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The Pretty Pill
I think this is the fourth or fifth club we've hit tonight, but I don't remember how long we've been here. I am consumed by strobe lights and the rumble of bass, and the air is heavy with perspiration and perfume. Losing myself, reality becomes just flashes and dream-like blurs. A pair of eyes. Whipping hair. A sequin dress.
We are wild. We are young.
And we are gorgeous.
They're calling this the Image Era. All over the world, the priority is having a good time. Yeah, you have to work during the day, but come sundown, it's time to party. My motto is: just live for the thrill, and everything else will follow. Sure enough, there are some "anti-hedonist" groups saying the world is being wasted, blah, blah, blah. But who would listen to that when you can dance until the sun rises? When you can be beautiful?
That's the key to all this. It started with a little thing called the Pretty Pill.
Imagine: pop in a pill, and you're fabulous! Eyes suddenly sparkle, lips darken, hair untangles. The perfect body is possible, along with the perfect face, the perfect hair, the perfect voice. Everyone wanted a piece of the pretty as soon as the Pill came out. Make-up businesses closed down. Who needs make-up when you can have the total package? Sure, it was expensive at first, but prices for the Pretty Pill plummeted once the market for it bloomed and competition began. Plus, there are always some knock-off brands.
I am dazed. The room spins violently around me. The music pounds on my head, and bodies cocoon me. It takes me a second to realize that my wrist-phone is vibrating madly. I pull myself to the side, away from the lights and sound, and look at the screen.
It's the alarm I set. Already? I took a Pill four hours and fifty-five minutes ago. This is my five minute warning.
See, it's all a compromise. There are drawbacks to everything, and nothing lasts forever. This is how it is: five hours of beautiful, and after that, five minutes of something not so beautiful. So what? the Pill has side-effects, but that's alright with me. With everyone. It's worth it. What's that five minutes anyway but a grain of sand in the Sahara of our lives?
I grab my purse and rush down a cramped, lit hallway. I read the plaques on the doors as I pass them.
Employees only... Women... Men... Side-Effects. I push swiftly through the door.
It looks almost like a bathroom. There are orderly lines of stalls. There is a mirror at the front, and a countertop, but no sinks. The biggest difference is what's inside the stalls.
I ignore the sounds and smells of this place. The air sweats tears in here. I block out the muffled screams, the heavy panting, and the unearthly gurgling. After placing my purse on the counter, I select an empty stall.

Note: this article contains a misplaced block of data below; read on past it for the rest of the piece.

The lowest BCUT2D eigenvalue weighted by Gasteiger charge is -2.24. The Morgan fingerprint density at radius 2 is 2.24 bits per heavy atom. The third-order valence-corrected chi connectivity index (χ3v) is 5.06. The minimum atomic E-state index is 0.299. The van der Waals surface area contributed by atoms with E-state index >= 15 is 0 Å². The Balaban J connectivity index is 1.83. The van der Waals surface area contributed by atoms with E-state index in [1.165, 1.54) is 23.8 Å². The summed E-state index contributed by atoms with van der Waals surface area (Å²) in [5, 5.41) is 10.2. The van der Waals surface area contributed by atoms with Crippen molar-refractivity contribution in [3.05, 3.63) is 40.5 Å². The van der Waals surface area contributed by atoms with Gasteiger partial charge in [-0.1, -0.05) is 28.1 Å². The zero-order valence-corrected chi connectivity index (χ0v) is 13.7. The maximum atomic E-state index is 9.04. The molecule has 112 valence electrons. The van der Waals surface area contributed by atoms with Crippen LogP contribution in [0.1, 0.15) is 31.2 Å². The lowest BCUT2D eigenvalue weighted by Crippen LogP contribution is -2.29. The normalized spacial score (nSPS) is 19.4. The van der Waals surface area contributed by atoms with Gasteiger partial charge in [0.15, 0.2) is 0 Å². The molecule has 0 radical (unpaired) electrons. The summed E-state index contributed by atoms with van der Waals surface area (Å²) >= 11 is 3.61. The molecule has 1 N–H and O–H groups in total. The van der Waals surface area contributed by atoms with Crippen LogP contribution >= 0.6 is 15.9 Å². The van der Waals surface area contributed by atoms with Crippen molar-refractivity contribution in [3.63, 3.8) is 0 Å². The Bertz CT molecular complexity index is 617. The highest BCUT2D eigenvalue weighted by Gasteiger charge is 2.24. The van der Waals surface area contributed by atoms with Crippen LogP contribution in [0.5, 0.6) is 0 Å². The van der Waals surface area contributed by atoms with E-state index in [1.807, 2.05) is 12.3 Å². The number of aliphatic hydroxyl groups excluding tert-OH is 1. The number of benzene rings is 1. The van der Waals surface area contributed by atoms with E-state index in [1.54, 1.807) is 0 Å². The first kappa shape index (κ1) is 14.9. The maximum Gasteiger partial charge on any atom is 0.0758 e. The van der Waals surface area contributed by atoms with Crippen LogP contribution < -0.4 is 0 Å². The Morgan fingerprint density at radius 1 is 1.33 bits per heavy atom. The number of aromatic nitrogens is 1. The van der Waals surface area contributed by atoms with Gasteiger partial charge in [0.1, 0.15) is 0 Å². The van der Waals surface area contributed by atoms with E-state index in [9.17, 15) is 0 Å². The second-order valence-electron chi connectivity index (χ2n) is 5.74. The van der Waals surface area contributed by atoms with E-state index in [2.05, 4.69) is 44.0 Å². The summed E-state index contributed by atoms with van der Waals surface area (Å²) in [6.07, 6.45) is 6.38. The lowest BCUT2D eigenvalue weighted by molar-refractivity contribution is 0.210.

Two minutes left.
I stem inside, shut the door behind be, and although I should move faster, I take a second to survey the apparatus in front of me. There are steps up to a ledge that juts from the wall. I hop up and plant my feet on the ledge, facing the stall door. Automatically, I shove my arms back into the harness. I fumble with the buckles until the polyester straps are tight against my skin.
Thirty seconds left.
When I push down on a lever with my elbow, a tangle of bars lowers in front of my face, a clean strip of cloth at the level of my mouth. I clamp the fabric between my teeth and grip the handlebars tightly.
Any second now.
There is a long mirror hanging on the back of the stall door. I lock eyes with my reflection to steady myself. Vaguely, I try to remember how many times I've done this.
The five minutes begins like a blow to my gut.
If it weren't for the harness, I would be doubled over. I bite down ferociously on the cloth to stop the scream from coming out of me. Hot, sharp pain begins near my belly button and spreads out to my whole body until I am convinced that I will burst open and paint the floor red.
According to the mirror, my face is becoming distorted. My skin fades until it is gray and cracking. My sparkling green eyes fill with ink, and I thing they will fall into my face.
I shake violently, and finally, the screams spill out. I shriek louder than the music on the dance floor, louder than the cars outside, louder than the drunks singing off-key on the curb.
This is agony. I can't escape. How long has is been?
My hair falls pin wisps to the tile below. My feet fly up to the ceiling. Someone is twisting a rope around my knock, and I can't breathe, can't breathe. What's that thing in the mirror?
The five minutes ends like finally hitting the ground after falling forever.
I feel sweat dripping down the side of my face, and I gasp for air.
It's over. It's over. It's over.
I repeat it like a mantra in my head as I undo the harness and wobble out of the stall.
It's hard to face the mirror, but it is inevitable. The sight of myself takes my breath away. The life has been drained from my eyes, and my body is battered. I tell myself that this is the original, that this is the face I was born with, that it looks bad in comparison to my pretty self, that's all. Through the lies I tell myself, I know that I am damaged.
I must have taken the Pill too early; I wanted to be back home by the time the five hours were up. What now? If I don't take another Pill, my friends will have to see me like this. And I don't want that. But if I take the Pill again, I'll have to suffer the five minutes twice in one night. I don't think my body can take that.
I study myself more closely. I recognize my mother's nose. I'd always hated it, but my mom loved it. She liked her nose crooked; she wouldn't touch the Pill. I sigh. She was killed by a man who was looking at his reflection instead of the road.
I pluck my pill case from the side pocket of my purse. My fingers make no move to open it.
Do I want to trade this ugly body for a beautiful one?
So, does that mean I do or do not take this Pretty Pill?